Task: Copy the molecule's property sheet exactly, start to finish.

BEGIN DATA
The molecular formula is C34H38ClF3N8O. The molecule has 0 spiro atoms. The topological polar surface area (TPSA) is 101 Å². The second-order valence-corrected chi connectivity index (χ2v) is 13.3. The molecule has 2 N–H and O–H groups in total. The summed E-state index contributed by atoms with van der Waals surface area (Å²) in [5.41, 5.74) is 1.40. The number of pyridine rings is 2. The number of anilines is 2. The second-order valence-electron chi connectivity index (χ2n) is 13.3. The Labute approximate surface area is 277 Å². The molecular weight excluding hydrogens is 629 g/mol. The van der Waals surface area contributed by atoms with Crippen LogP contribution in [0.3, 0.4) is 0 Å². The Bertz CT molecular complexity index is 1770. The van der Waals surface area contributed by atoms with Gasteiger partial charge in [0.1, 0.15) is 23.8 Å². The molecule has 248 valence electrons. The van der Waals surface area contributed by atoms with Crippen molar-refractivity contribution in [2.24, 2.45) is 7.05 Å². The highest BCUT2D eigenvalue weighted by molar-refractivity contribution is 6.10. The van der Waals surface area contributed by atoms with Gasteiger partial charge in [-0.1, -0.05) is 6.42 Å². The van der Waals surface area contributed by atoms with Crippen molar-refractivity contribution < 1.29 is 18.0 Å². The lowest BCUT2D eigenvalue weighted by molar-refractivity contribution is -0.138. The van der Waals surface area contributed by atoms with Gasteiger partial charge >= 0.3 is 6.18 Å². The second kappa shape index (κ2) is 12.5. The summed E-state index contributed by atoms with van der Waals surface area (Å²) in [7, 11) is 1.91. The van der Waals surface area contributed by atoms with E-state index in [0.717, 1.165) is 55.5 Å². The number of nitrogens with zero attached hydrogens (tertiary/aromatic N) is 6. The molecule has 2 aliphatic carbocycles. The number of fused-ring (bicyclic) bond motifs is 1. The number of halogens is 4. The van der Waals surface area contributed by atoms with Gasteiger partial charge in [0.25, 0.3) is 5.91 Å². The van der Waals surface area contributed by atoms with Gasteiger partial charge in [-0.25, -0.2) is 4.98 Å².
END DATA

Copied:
The molecular formula is C34H38ClF3N8O. The molecule has 0 spiro atoms. The topological polar surface area (TPSA) is 101 Å². The second-order valence-corrected chi connectivity index (χ2v) is 13.3. The molecule has 2 N–H and O–H groups in total. The summed E-state index contributed by atoms with van der Waals surface area (Å²) in [5.41, 5.74) is 1.40. The number of pyridine rings is 2. The number of anilines is 2. The second-order valence-electron chi connectivity index (χ2n) is 13.3. The Labute approximate surface area is 277 Å². The molecular weight excluding hydrogens is 629 g/mol. The van der Waals surface area contributed by atoms with Crippen LogP contribution in [0.3, 0.4) is 0 Å². The Bertz CT molecular complexity index is 1770. The van der Waals surface area contributed by atoms with Gasteiger partial charge in [0.1, 0.15) is 23.8 Å². The molecule has 248 valence electrons. The van der Waals surface area contributed by atoms with Crippen molar-refractivity contribution in [2.24, 2.45) is 7.05 Å². The highest BCUT2D eigenvalue weighted by molar-refractivity contribution is 6.10. The van der Waals surface area contributed by atoms with Gasteiger partial charge in [-0.1, -0.05) is 6.42 Å². The van der Waals surface area contributed by atoms with Crippen molar-refractivity contribution < 1.29 is 18.0 Å². The lowest BCUT2D eigenvalue weighted by molar-refractivity contribution is -0.138. The van der Waals surface area contributed by atoms with Gasteiger partial charge >= 0.3 is 6.18 Å². The second kappa shape index (κ2) is 12.5. The summed E-state index contributed by atoms with van der Waals surface area (Å²) in [7, 11) is 1.91. The van der Waals surface area contributed by atoms with E-state index in [0.717, 1.165) is 55.5 Å². The number of nitrogens with zero attached hydrogens (tertiary/aromatic N) is 6. The molecule has 2 aliphatic carbocycles. The number of fused-ring (bicyclic) bond motifs is 1. The number of halogens is 4. The van der Waals surface area contributed by atoms with Gasteiger partial charge in [0.25, 0.3) is 5.91 Å². The van der Waals surface area contributed by atoms with Gasteiger partial charge in [-0.25, -0.2) is 4.98 Å².